The FBI agreed to destroy evidence on behalf of Clinton aides…

Read the entire timeline, with linked documentation, here.  The leniency of the “investigation” into Her Hillariness’ unauthorized email server and mishandling of classified information does not contrast well with the fishing expedition that is the Mueller probe.  At least at the higher levels, the FBI has been as politicized as the IRS before it, and appears engaged in an unprecedented effort to overturn the results of a presidential election.  Americans should be aghast at a federal agent talking about “insurance policies” prior to that election, especially when that agent was heavily involved in the two most prominent–and politically charged–investigations of the past two years.

Trump’s nationalist agenda does not go over well with the transnational ruling elite encamped in the five wealthiest counties in America.  That invisible empire will use every lever at its disposal to thwart his agenda.

If Americans allow it.


A scary situation

Since it’s Halloween, everyone’s focused on spooky things.  Here’s a spooky thought: the U.S. national security strategy is “insolvent:”

Too few resources are chasing too many ongoing operations, forward presence commitments, and potential conflicts. U.S. military leaders have been unanimous in warning that they do not have enough troops, equipment, or funding to execute the national defense strategy. … There aren’t enough available dollars to sustain the current U.S. military strategy, which aims to simultaneously keep American global posture intact, conduct an ongoing military campaign against ISIL, sustain a global counterterrorism effort in its 16th year, and be ready for multiple contingencies against highly capable regional challengers.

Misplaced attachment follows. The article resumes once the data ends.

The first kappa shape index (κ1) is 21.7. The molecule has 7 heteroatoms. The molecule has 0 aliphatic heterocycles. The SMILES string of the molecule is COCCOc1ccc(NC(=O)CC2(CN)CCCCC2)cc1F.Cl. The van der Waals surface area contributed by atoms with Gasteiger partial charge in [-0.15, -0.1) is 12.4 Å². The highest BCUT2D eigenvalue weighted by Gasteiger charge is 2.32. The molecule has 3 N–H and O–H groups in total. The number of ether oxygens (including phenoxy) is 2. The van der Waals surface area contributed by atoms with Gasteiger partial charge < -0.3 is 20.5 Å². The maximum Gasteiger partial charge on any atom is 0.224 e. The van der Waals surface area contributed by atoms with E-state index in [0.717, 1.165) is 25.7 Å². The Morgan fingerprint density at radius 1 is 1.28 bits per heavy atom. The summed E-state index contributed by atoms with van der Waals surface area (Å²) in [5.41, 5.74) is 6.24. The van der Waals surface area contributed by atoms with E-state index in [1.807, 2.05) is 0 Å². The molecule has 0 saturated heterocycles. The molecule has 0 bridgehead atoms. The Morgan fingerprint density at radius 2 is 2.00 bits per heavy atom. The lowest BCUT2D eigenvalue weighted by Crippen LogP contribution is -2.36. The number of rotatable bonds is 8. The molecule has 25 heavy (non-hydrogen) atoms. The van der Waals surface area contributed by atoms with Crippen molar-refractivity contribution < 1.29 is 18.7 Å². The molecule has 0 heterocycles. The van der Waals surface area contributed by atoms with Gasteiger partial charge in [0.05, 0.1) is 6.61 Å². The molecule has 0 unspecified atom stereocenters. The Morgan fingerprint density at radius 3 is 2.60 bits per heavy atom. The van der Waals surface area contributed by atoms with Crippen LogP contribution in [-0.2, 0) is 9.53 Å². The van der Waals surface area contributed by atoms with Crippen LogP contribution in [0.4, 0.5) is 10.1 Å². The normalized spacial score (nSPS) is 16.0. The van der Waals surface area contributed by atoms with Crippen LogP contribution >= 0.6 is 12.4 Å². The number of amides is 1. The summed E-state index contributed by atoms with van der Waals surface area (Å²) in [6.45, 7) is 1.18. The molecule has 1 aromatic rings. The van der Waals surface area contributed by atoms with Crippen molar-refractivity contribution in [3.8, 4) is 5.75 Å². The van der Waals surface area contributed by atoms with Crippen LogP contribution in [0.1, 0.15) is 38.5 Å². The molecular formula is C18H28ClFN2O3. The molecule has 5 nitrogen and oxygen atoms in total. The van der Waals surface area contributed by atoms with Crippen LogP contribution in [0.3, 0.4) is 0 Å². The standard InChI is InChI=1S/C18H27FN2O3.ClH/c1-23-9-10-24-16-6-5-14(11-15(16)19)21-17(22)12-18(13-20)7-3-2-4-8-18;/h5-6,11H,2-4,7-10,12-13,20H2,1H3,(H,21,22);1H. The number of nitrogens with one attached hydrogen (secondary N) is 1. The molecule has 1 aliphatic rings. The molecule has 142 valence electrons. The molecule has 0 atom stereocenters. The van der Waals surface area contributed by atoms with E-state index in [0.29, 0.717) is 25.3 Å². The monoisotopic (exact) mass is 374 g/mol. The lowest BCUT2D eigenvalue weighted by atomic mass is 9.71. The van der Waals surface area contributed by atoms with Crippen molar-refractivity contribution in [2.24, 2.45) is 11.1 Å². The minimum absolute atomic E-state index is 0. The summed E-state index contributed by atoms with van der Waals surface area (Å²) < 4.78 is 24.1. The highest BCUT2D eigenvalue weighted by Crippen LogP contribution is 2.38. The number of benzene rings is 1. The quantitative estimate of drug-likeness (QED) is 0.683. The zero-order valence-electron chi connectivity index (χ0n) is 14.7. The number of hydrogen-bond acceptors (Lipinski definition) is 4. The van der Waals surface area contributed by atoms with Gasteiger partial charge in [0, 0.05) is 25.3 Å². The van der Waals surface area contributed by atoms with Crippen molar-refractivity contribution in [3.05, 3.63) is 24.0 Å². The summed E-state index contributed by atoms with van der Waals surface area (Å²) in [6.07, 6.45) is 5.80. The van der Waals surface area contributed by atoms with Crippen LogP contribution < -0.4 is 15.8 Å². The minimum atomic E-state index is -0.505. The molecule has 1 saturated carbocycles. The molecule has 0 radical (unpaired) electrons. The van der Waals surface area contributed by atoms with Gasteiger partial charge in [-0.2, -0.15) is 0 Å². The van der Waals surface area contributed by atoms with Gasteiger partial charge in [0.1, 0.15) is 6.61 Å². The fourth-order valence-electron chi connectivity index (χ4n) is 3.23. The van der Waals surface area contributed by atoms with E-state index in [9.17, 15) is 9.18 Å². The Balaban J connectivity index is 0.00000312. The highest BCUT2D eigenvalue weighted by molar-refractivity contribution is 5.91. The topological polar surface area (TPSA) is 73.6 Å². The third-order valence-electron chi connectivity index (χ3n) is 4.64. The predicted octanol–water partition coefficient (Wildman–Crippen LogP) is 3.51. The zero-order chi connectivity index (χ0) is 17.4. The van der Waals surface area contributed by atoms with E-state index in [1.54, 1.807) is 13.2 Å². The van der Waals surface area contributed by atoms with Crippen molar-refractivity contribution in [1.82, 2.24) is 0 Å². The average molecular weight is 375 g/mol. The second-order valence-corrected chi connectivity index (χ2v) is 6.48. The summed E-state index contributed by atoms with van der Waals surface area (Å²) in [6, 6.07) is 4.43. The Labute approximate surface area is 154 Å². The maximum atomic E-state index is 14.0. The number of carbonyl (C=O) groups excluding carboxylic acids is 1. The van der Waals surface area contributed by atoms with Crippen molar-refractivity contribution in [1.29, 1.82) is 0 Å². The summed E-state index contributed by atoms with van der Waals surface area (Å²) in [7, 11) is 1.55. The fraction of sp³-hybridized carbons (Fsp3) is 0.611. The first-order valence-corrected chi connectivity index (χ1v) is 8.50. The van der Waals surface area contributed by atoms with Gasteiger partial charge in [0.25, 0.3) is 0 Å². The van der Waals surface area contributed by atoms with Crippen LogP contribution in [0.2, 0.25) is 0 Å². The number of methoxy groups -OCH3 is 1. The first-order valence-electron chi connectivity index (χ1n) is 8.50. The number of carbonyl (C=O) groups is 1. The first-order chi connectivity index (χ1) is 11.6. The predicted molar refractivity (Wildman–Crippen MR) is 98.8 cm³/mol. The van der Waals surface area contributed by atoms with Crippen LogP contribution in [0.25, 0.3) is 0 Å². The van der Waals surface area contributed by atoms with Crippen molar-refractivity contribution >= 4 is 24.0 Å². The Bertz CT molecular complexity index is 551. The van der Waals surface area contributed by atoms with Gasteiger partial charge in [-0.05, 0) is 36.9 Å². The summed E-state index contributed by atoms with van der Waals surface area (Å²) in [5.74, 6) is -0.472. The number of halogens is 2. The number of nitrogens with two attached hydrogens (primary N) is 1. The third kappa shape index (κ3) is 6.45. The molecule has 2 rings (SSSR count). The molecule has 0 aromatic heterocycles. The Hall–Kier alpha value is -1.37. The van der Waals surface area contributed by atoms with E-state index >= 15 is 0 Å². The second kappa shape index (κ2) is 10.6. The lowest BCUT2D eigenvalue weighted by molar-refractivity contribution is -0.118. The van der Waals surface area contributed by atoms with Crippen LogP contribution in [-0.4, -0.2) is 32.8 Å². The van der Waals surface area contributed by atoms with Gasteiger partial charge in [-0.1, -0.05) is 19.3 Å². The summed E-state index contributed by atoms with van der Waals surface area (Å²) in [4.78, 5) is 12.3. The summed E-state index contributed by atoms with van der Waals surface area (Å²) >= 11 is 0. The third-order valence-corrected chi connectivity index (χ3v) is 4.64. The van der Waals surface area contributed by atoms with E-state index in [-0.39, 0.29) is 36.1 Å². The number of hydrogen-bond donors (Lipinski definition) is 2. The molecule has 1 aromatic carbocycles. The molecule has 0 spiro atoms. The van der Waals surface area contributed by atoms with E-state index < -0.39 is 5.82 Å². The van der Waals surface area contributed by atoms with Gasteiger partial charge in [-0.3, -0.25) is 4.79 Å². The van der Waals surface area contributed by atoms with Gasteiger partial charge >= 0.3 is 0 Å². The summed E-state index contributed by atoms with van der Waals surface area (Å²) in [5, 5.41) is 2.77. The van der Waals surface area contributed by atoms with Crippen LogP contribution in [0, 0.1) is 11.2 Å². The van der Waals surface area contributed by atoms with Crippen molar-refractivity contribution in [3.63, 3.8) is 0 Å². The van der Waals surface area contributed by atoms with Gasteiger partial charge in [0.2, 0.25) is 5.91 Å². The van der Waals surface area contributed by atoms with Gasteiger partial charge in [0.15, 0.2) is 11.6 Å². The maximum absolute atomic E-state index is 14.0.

Much like Maverick from the movie Top Gun, whose ego was accused of “writing checks your body can’t cash,” the United States after World War Two extended its umbrella of protection across the world, underwriting the security of what became known as the “free world.”  While that may have been appropriate (debatable) at a time when our economy represented nearly half of the world’s Gross Domestic Product, it is untenable now that our government borrows 10 to 20 percent of its annual budget, and rising interest rates make servicing the debt one of the fastest-growing Federal expenditures.

Russia.  China.  Iran.  North Korea.  Islamic terrorism.  Border security.  It’s essential the U.S. prioritize the threats (and in the case of Russia, perhaps take action to live less in conflict with other great powers).  Trump was right on the campaign trail to say that many of our allies (*cough* Europe *cough*) need to shoulder a greater portion of the burden of their own defense.  When we’re playing Twister with our national power to try to cover U.S. interests, it makes no sense to be subsidizing others at the same time.